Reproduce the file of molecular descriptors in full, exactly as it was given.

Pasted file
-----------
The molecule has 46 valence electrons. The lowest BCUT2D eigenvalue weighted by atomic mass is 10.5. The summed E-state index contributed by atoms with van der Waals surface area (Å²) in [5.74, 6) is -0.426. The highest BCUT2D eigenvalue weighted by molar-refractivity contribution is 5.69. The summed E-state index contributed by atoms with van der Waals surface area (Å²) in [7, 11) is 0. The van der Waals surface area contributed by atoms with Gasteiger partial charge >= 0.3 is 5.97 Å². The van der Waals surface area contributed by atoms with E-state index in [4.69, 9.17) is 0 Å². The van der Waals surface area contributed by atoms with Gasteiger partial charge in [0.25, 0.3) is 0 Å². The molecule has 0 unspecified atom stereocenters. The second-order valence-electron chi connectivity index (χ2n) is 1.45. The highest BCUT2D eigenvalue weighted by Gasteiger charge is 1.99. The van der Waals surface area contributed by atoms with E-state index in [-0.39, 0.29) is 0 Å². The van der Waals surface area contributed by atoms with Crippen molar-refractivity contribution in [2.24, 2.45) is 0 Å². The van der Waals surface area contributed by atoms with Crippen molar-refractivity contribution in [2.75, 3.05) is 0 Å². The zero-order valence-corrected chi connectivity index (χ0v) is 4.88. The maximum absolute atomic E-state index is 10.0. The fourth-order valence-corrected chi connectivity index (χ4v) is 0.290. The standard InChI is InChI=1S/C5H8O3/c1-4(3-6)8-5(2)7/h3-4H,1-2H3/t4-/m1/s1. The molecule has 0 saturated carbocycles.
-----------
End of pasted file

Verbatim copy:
The molecule has 46 valence electrons. The lowest BCUT2D eigenvalue weighted by atomic mass is 10.5. The summed E-state index contributed by atoms with van der Waals surface area (Å²) in [5.74, 6) is -0.426. The highest BCUT2D eigenvalue weighted by molar-refractivity contribution is 5.69. The summed E-state index contributed by atoms with van der Waals surface area (Å²) in [7, 11) is 0. The van der Waals surface area contributed by atoms with Gasteiger partial charge >= 0.3 is 5.97 Å². The van der Waals surface area contributed by atoms with E-state index in [4.69, 9.17) is 0 Å². The van der Waals surface area contributed by atoms with Gasteiger partial charge in [0.25, 0.3) is 0 Å². The molecule has 0 unspecified atom stereocenters. The second-order valence-electron chi connectivity index (χ2n) is 1.45. The highest BCUT2D eigenvalue weighted by Gasteiger charge is 1.99. The van der Waals surface area contributed by atoms with E-state index in [-0.39, 0.29) is 0 Å². The van der Waals surface area contributed by atoms with Crippen molar-refractivity contribution in [2.24, 2.45) is 0 Å². The van der Waals surface area contributed by atoms with Crippen molar-refractivity contribution in [2.75, 3.05) is 0 Å². The zero-order valence-corrected chi connectivity index (χ0v) is 4.88. The maximum absolute atomic E-state index is 10.0. The fourth-order valence-corrected chi connectivity index (χ4v) is 0.290. The standard InChI is InChI=1S/C5H8O3/c1-4(3-6)8-5(2)7/h3-4H,1-2H3/t4-/m1/s1. The molecule has 0 saturated carbocycles.